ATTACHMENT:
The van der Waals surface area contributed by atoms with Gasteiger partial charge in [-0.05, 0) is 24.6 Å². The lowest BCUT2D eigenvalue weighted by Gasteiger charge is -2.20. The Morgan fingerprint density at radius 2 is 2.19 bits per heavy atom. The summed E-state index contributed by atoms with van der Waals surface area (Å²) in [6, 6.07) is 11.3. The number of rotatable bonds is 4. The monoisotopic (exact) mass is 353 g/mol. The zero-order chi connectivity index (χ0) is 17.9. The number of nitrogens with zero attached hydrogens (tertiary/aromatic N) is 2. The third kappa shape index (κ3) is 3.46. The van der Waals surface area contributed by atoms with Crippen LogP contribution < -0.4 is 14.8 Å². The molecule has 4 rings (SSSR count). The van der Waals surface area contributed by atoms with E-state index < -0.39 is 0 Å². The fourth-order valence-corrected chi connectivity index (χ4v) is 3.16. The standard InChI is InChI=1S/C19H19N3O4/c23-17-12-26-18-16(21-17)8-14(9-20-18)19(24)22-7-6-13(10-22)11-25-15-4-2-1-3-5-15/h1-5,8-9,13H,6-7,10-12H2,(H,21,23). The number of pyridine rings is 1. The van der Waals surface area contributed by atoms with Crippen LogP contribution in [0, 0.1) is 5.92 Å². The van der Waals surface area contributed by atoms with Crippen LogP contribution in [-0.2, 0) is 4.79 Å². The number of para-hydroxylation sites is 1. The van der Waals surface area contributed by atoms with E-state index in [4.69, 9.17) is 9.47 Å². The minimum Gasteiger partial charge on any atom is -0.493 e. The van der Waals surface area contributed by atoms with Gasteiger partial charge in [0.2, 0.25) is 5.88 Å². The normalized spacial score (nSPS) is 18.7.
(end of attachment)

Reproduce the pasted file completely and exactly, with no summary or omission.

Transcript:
The van der Waals surface area contributed by atoms with Gasteiger partial charge in [-0.05, 0) is 24.6 Å². The lowest BCUT2D eigenvalue weighted by Gasteiger charge is -2.20. The Morgan fingerprint density at radius 2 is 2.19 bits per heavy atom. The summed E-state index contributed by atoms with van der Waals surface area (Å²) in [6, 6.07) is 11.3. The number of rotatable bonds is 4. The monoisotopic (exact) mass is 353 g/mol. The zero-order chi connectivity index (χ0) is 17.9. The number of nitrogens with zero attached hydrogens (tertiary/aromatic N) is 2. The third kappa shape index (κ3) is 3.46. The van der Waals surface area contributed by atoms with Crippen LogP contribution < -0.4 is 14.8 Å². The molecule has 4 rings (SSSR count). The van der Waals surface area contributed by atoms with E-state index < -0.39 is 0 Å². The fourth-order valence-corrected chi connectivity index (χ4v) is 3.16. The standard InChI is InChI=1S/C19H19N3O4/c23-17-12-26-18-16(21-17)8-14(9-20-18)19(24)22-7-6-13(10-22)11-25-15-4-2-1-3-5-15/h1-5,8-9,13H,6-7,10-12H2,(H,21,23). The number of pyridine rings is 1. The van der Waals surface area contributed by atoms with Crippen LogP contribution in [0, 0.1) is 5.92 Å². The van der Waals surface area contributed by atoms with Crippen LogP contribution in [-0.2, 0) is 4.79 Å². The number of para-hydroxylation sites is 1. The van der Waals surface area contributed by atoms with E-state index in [4.69, 9.17) is 9.47 Å². The minimum Gasteiger partial charge on any atom is -0.493 e. The van der Waals surface area contributed by atoms with Gasteiger partial charge in [0.2, 0.25) is 5.88 Å². The normalized spacial score (nSPS) is 18.7.